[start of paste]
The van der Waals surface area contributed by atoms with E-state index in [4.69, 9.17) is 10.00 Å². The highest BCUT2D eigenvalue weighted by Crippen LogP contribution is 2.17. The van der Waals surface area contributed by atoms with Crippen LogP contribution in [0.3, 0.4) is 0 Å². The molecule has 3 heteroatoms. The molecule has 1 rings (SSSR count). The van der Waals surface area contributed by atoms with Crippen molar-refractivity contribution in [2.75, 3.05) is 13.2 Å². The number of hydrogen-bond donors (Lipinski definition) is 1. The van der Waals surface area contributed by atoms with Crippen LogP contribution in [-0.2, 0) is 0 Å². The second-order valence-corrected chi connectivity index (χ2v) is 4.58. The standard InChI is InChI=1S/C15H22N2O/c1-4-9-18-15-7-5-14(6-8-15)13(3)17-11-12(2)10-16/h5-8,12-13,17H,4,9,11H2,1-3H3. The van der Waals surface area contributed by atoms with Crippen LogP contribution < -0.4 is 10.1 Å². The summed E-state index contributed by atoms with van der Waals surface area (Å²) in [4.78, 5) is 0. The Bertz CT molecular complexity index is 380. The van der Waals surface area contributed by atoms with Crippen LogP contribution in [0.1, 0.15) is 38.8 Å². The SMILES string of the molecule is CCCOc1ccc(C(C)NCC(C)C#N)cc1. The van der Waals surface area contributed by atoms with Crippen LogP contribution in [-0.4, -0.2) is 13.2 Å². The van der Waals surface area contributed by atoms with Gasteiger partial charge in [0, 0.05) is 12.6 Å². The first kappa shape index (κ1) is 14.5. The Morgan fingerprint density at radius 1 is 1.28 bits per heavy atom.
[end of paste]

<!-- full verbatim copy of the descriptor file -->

The van der Waals surface area contributed by atoms with E-state index in [4.69, 9.17) is 10.00 Å². The highest BCUT2D eigenvalue weighted by Crippen LogP contribution is 2.17. The van der Waals surface area contributed by atoms with Crippen LogP contribution in [0.3, 0.4) is 0 Å². The molecule has 3 heteroatoms. The molecule has 1 rings (SSSR count). The van der Waals surface area contributed by atoms with Crippen molar-refractivity contribution in [2.75, 3.05) is 13.2 Å². The number of hydrogen-bond donors (Lipinski definition) is 1. The van der Waals surface area contributed by atoms with Crippen LogP contribution in [-0.2, 0) is 0 Å². The second-order valence-corrected chi connectivity index (χ2v) is 4.58. The standard InChI is InChI=1S/C15H22N2O/c1-4-9-18-15-7-5-14(6-8-15)13(3)17-11-12(2)10-16/h5-8,12-13,17H,4,9,11H2,1-3H3. The van der Waals surface area contributed by atoms with Crippen LogP contribution < -0.4 is 10.1 Å². The summed E-state index contributed by atoms with van der Waals surface area (Å²) in [4.78, 5) is 0. The Bertz CT molecular complexity index is 380. The van der Waals surface area contributed by atoms with Crippen LogP contribution in [0.1, 0.15) is 38.8 Å². The SMILES string of the molecule is CCCOc1ccc(C(C)NCC(C)C#N)cc1. The van der Waals surface area contributed by atoms with Crippen LogP contribution in [-0.4, -0.2) is 13.2 Å². The van der Waals surface area contributed by atoms with Gasteiger partial charge in [0, 0.05) is 12.6 Å². The first kappa shape index (κ1) is 14.5. The Morgan fingerprint density at radius 1 is 1.28 bits per heavy atom.